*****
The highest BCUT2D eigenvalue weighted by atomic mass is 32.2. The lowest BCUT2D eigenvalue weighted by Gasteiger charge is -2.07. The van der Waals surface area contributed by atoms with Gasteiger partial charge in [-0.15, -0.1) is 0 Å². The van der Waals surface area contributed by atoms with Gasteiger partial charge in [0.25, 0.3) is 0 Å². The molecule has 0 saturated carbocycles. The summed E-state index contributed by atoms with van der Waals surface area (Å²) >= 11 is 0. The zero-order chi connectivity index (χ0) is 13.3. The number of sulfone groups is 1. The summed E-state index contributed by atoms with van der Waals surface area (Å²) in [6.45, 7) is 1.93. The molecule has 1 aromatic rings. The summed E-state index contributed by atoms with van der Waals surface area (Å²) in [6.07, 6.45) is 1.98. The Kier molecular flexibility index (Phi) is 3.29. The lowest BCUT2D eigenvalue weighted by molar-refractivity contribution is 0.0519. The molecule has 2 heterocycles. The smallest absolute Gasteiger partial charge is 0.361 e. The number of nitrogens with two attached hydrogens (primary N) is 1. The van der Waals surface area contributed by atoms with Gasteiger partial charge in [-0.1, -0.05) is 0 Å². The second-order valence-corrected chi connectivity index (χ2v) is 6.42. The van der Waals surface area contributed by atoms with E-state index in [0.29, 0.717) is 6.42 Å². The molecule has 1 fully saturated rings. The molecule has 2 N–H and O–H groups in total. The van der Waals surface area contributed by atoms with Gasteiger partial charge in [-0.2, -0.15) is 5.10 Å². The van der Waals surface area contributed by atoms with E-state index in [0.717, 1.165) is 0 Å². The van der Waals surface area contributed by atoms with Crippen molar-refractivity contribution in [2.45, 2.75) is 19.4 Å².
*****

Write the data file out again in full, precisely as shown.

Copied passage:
The highest BCUT2D eigenvalue weighted by atomic mass is 32.2. The lowest BCUT2D eigenvalue weighted by Gasteiger charge is -2.07. The van der Waals surface area contributed by atoms with Gasteiger partial charge in [-0.15, -0.1) is 0 Å². The van der Waals surface area contributed by atoms with Gasteiger partial charge in [0.25, 0.3) is 0 Å². The molecule has 0 saturated carbocycles. The summed E-state index contributed by atoms with van der Waals surface area (Å²) >= 11 is 0. The zero-order chi connectivity index (χ0) is 13.3. The number of sulfone groups is 1. The summed E-state index contributed by atoms with van der Waals surface area (Å²) in [6.45, 7) is 1.93. The molecule has 1 aromatic rings. The summed E-state index contributed by atoms with van der Waals surface area (Å²) in [6.07, 6.45) is 1.98. The Kier molecular flexibility index (Phi) is 3.29. The lowest BCUT2D eigenvalue weighted by molar-refractivity contribution is 0.0519. The molecule has 2 heterocycles. The smallest absolute Gasteiger partial charge is 0.361 e. The number of nitrogens with two attached hydrogens (primary N) is 1. The van der Waals surface area contributed by atoms with Gasteiger partial charge in [-0.1, -0.05) is 0 Å². The second-order valence-corrected chi connectivity index (χ2v) is 6.42. The van der Waals surface area contributed by atoms with E-state index in [0.29, 0.717) is 6.42 Å². The molecule has 1 fully saturated rings. The molecule has 2 N–H and O–H groups in total. The van der Waals surface area contributed by atoms with Gasteiger partial charge in [-0.2, -0.15) is 5.10 Å². The van der Waals surface area contributed by atoms with E-state index in [0.717, 1.165) is 0 Å². The van der Waals surface area contributed by atoms with Crippen molar-refractivity contribution in [2.45, 2.75) is 19.4 Å².